Print this page
Monday, 09 September 2019 09:28

Marine grade fence tape hinge in for the long run

Written by  Mark Daniel
Lomac’s gateway hinge. Lomac’s gateway hinge.

After forty years working as an AI technician for Livestock Improvement Co, Alex Macmillan (81) now farms beef cattle at Pipiwai, Northland.

He got frustrated with the quality of plastic spring loaded handles used to set electric fence tapes across gateways and farm races, so he decided to come up with something better -- the Lomacs gateway hinge spring launched at National Fieldays.

Alex’s son, Michael Macmillan, says the product is “unlike anything else on the market”. 

“We have lots of interest from farmers in coastal areas who are tired of replacing their gate components every couple of years because of rust. We’ve also had interest from Tasmania and Victoria,” he said.

The unit has a 316 marine grade stainless steel body holding the spring mechanism, protecting it from dirt, dung and other contaminants.

The mechanism keeps the tape under constant tension, with the added benefit of allowing it to swivel in response to deflection by animals.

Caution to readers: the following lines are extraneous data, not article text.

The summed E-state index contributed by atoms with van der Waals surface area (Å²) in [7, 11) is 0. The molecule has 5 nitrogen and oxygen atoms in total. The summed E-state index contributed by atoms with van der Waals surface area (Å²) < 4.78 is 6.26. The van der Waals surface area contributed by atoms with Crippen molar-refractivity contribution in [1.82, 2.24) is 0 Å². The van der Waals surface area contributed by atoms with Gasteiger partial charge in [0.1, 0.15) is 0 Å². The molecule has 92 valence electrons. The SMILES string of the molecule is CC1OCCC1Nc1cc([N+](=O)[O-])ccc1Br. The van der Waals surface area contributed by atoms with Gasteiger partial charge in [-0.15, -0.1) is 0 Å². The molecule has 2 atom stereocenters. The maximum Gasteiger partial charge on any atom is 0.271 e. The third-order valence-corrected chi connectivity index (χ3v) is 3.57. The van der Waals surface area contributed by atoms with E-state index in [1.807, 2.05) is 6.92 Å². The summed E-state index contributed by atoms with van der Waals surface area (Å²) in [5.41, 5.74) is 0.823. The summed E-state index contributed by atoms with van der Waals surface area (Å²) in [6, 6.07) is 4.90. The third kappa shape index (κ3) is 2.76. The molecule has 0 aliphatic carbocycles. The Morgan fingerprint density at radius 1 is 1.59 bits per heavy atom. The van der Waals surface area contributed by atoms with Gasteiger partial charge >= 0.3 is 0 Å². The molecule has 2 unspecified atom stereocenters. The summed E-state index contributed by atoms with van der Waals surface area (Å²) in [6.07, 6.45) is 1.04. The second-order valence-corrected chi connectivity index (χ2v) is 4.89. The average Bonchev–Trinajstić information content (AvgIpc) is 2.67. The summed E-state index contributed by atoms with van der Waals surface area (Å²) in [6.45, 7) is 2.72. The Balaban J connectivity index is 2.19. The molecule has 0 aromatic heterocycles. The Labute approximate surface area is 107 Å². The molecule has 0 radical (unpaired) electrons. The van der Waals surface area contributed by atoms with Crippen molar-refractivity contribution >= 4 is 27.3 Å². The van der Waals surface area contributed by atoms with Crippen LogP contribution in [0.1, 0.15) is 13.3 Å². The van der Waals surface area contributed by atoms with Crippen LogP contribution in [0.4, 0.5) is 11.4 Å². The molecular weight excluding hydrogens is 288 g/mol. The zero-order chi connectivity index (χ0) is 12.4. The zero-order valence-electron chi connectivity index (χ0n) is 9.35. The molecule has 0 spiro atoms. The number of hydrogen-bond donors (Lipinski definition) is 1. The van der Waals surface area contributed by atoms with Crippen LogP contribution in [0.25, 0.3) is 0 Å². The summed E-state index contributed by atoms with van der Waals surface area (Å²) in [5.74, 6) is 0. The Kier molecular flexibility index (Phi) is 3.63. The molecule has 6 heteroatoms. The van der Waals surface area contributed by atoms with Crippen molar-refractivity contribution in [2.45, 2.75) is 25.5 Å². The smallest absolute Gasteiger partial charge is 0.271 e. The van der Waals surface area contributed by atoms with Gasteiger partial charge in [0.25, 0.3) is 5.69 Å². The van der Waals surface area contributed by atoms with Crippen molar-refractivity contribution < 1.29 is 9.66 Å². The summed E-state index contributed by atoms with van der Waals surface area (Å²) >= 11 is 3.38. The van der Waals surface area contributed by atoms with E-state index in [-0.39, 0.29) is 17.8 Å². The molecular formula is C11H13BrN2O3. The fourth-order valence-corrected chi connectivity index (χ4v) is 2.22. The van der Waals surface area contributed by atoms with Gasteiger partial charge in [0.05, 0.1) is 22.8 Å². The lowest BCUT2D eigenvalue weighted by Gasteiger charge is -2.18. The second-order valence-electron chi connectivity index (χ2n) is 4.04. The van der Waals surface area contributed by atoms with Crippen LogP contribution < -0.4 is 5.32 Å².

The insulated mounting is fastened securely to the post by four screws or nails. It has a pivot bolt to which the electrical feed can be secured. 

The unit’s high-grade components prevent rust to it outlives less expensive plastic items by many years. And whereas the plastic ones deteriorate in UV light, these don’t. Neither do they get smashed by cattle, people and vehicles. Price $32.

www.lomacs.nz 

 

More like this

Research ‘overdue but welcome’

The ‘Resilient Dairy’ research launched by LIC at National Fieldays in June is an “overdue but welcome initiative” because New Zealand is lagging in dairy genetics, says genetics company World Wide Sires.

Hearty rise in LIC profit

A 139% increase in Livestock Improvement Corporation’s profit to $22.2 million reflects a turnaround in performance and profitability, says chairman Murray King.

$25m to improve the national herd

Changing expectations of what customers or consumers want from the animals producing their products is one of the driving forces behind the new $25.68 million innovative programme for the dairy industry.